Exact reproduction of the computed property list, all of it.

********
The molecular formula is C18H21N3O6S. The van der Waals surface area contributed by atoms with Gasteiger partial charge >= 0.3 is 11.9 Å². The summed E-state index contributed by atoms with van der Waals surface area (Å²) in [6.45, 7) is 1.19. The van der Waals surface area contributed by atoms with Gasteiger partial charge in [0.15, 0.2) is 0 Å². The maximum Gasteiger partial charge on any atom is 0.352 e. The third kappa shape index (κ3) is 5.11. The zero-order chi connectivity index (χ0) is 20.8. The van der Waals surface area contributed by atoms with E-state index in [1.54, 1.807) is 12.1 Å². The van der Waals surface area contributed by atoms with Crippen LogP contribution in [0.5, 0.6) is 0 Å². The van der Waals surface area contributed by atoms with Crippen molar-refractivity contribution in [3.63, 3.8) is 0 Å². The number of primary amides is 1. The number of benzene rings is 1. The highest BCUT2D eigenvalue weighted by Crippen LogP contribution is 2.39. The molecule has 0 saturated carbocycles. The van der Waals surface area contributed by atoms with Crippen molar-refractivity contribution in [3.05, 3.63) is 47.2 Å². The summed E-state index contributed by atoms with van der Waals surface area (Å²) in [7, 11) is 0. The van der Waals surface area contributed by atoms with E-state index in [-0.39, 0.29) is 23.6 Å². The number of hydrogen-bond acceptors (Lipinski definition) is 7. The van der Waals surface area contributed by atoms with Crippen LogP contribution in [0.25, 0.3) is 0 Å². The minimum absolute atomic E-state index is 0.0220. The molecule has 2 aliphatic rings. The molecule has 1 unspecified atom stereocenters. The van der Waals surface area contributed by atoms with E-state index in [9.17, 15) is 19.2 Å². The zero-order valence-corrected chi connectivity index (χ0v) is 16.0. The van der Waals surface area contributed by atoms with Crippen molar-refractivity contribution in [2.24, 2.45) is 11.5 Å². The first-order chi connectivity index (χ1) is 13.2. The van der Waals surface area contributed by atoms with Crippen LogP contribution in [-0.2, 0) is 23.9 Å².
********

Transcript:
The molecular formula is C18H21N3O6S. The van der Waals surface area contributed by atoms with Gasteiger partial charge >= 0.3 is 11.9 Å². The summed E-state index contributed by atoms with van der Waals surface area (Å²) in [6.45, 7) is 1.19. The van der Waals surface area contributed by atoms with Gasteiger partial charge in [0.15, 0.2) is 0 Å². The maximum Gasteiger partial charge on any atom is 0.352 e. The third kappa shape index (κ3) is 5.11. The zero-order chi connectivity index (χ0) is 20.8. The van der Waals surface area contributed by atoms with E-state index in [1.54, 1.807) is 12.1 Å². The van der Waals surface area contributed by atoms with Crippen LogP contribution in [0.5, 0.6) is 0 Å². The van der Waals surface area contributed by atoms with Crippen molar-refractivity contribution in [3.63, 3.8) is 0 Å². The number of primary amides is 1. The number of benzene rings is 1. The highest BCUT2D eigenvalue weighted by Crippen LogP contribution is 2.39. The molecule has 0 saturated carbocycles. The van der Waals surface area contributed by atoms with Crippen molar-refractivity contribution in [3.05, 3.63) is 47.2 Å². The summed E-state index contributed by atoms with van der Waals surface area (Å²) in [7, 11) is 0. The van der Waals surface area contributed by atoms with E-state index in [-0.39, 0.29) is 23.6 Å². The number of hydrogen-bond acceptors (Lipinski definition) is 7. The van der Waals surface area contributed by atoms with Crippen LogP contribution in [0.25, 0.3) is 0 Å². The minimum absolute atomic E-state index is 0.0220. The molecule has 2 aliphatic rings. The molecule has 1 unspecified atom stereocenters. The van der Waals surface area contributed by atoms with E-state index in [9.17, 15) is 19.2 Å². The zero-order valence-corrected chi connectivity index (χ0v) is 16.0. The van der Waals surface area contributed by atoms with Crippen molar-refractivity contribution in [2.24, 2.45) is 11.5 Å². The first-order chi connectivity index (χ1) is 13.2. The van der Waals surface area contributed by atoms with Crippen LogP contribution in [-0.2, 0) is 23.9 Å².